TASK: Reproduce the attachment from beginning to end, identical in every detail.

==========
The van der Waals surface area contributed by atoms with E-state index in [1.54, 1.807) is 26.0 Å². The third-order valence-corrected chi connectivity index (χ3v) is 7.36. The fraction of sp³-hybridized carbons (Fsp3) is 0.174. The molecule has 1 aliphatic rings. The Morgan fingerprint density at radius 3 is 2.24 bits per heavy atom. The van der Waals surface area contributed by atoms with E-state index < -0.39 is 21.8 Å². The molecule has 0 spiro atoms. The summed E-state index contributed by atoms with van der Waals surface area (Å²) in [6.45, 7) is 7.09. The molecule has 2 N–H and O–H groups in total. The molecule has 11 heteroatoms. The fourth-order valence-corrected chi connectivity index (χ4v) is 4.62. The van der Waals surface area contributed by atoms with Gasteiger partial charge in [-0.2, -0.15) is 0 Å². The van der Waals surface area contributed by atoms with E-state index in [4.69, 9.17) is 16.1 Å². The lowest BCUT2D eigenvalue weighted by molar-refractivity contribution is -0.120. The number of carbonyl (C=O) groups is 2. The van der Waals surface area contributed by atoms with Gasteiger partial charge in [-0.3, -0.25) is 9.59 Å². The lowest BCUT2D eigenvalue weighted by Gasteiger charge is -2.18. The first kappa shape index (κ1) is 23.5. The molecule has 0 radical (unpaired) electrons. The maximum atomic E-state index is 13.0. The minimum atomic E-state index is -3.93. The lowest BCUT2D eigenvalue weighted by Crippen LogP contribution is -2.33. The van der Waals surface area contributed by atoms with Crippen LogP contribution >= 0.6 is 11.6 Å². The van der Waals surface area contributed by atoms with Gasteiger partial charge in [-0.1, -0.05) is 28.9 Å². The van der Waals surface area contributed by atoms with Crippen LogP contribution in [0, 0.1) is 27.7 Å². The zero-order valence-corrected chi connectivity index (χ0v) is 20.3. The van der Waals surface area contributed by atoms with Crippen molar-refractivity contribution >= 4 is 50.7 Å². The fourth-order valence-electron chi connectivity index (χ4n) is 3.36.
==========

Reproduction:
The van der Waals surface area contributed by atoms with E-state index in [1.54, 1.807) is 26.0 Å². The third-order valence-corrected chi connectivity index (χ3v) is 7.36. The fraction of sp³-hybridized carbons (Fsp3) is 0.174. The molecule has 1 aliphatic rings. The Morgan fingerprint density at radius 3 is 2.24 bits per heavy atom. The van der Waals surface area contributed by atoms with E-state index < -0.39 is 21.8 Å². The molecule has 0 spiro atoms. The summed E-state index contributed by atoms with van der Waals surface area (Å²) in [6.45, 7) is 7.09. The molecule has 2 N–H and O–H groups in total. The molecule has 11 heteroatoms. The fourth-order valence-corrected chi connectivity index (χ4v) is 4.62. The van der Waals surface area contributed by atoms with Gasteiger partial charge in [-0.2, -0.15) is 0 Å². The van der Waals surface area contributed by atoms with E-state index in [4.69, 9.17) is 16.1 Å². The lowest BCUT2D eigenvalue weighted by molar-refractivity contribution is -0.120. The number of carbonyl (C=O) groups is 2. The van der Waals surface area contributed by atoms with Gasteiger partial charge in [-0.3, -0.25) is 9.59 Å². The lowest BCUT2D eigenvalue weighted by Gasteiger charge is -2.18. The first kappa shape index (κ1) is 23.5. The molecule has 0 radical (unpaired) electrons. The maximum atomic E-state index is 13.0. The minimum atomic E-state index is -3.93. The lowest BCUT2D eigenvalue weighted by Crippen LogP contribution is -2.33. The van der Waals surface area contributed by atoms with Crippen LogP contribution >= 0.6 is 11.6 Å². The van der Waals surface area contributed by atoms with Gasteiger partial charge in [-0.1, -0.05) is 28.9 Å². The van der Waals surface area contributed by atoms with Crippen LogP contribution in [0, 0.1) is 27.7 Å². The zero-order valence-corrected chi connectivity index (χ0v) is 20.3. The van der Waals surface area contributed by atoms with Crippen molar-refractivity contribution >= 4 is 50.7 Å². The fourth-order valence-electron chi connectivity index (χ4n) is 3.36.